We recently finished one of our many slated projects, the pelmet for the dining room. The word pelmet is a framework used to hide curtain fittings and to help retain heat inside a room. Pelmets are frequently called top treatments, cornices or valances. However, they differ from other top treatments in that the pelmet is generally a hardened valance or a treatment built over a structure. Some people make theirs with a wooden cover more like a box, or more of a facing, like the one we made.
We found this remnant silk with embroidered lotus blossoms and mom fell in love with it. It was too narrow to fit the width of the window and the piece was too short to extend the pattern side-by-side, so we picked out a few complimentary remnants. I chose to use the color on the left, as I felt the darker color would dominate the the beautiful details. I cut off the stripe at the far left, and sewed the pieces together. The bottom photo shows them sewn together, before pressing.
We bought a 1′ x 10″ x 8′ piece of pine board from Lowe’s. Michael sorted through them to find the straightest one in the lot. We measured ours to be 4″ wider than the window on each side, and and made it a depth of 6″. We used bridged L brackets to attach the corner pieces. We found the last time we built them that the regular L brackets caused the sides to turn in a bit. These do not.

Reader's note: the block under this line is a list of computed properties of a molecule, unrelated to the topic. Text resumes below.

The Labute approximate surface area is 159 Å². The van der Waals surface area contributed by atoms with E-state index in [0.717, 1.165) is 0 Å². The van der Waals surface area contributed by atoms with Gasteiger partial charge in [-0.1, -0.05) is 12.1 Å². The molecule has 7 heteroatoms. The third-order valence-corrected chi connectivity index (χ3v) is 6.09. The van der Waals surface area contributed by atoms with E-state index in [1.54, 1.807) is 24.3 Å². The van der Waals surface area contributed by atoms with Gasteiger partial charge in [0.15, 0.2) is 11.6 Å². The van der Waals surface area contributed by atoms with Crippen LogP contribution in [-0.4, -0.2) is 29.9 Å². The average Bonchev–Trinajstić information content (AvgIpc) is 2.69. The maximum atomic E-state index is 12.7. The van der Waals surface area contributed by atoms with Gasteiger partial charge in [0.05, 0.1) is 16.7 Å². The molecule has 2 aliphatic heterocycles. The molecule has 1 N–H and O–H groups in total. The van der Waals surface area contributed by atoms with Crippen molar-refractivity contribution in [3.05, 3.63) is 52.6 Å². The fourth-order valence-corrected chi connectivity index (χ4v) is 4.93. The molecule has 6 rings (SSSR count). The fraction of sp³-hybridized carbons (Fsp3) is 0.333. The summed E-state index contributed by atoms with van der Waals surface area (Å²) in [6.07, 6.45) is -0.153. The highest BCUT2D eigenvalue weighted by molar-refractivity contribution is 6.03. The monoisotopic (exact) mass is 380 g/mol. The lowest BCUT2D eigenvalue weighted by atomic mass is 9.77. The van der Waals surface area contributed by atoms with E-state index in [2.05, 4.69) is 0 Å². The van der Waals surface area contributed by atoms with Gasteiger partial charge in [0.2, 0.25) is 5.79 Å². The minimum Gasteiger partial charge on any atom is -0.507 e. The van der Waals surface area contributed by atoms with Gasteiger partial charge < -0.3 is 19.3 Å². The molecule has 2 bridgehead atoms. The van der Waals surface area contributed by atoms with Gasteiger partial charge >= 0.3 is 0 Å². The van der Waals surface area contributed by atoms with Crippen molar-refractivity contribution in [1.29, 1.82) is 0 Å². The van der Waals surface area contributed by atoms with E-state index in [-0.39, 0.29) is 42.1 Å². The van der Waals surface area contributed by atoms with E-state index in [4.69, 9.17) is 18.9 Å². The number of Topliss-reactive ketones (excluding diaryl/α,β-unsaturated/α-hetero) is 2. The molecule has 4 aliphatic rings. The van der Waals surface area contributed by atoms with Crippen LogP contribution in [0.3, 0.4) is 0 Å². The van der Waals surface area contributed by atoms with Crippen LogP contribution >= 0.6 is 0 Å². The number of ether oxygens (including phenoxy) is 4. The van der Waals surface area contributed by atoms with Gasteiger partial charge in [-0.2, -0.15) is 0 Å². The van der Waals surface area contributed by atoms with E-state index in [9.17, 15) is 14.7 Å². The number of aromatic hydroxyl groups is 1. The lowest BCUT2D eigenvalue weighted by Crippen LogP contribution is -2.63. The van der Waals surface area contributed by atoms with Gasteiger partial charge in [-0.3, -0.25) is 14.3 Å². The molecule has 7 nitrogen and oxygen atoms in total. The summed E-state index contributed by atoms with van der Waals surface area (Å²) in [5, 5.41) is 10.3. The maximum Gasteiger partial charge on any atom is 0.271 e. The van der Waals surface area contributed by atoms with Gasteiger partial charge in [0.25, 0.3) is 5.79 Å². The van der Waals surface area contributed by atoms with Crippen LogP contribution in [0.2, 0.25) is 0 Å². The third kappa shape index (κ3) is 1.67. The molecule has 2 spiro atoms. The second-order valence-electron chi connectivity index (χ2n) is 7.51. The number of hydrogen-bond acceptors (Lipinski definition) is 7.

I cut the padding in the corner to give a tight turn and fold. Otherwise, it will have a big bump on the top and bottom corners. We didn’t wrap the excess padding over the edge in order to have a flat finish, easier for mounting.
Stapling the fabric over the padding. Mostly covered now, just need to turn the ends. We have just a tiny amount of puckering, but that is due to the embroidery. After it has been up a couple of days it has smoothed out some. You may also add (hot glue) a large strip of material to the back to hide the staples.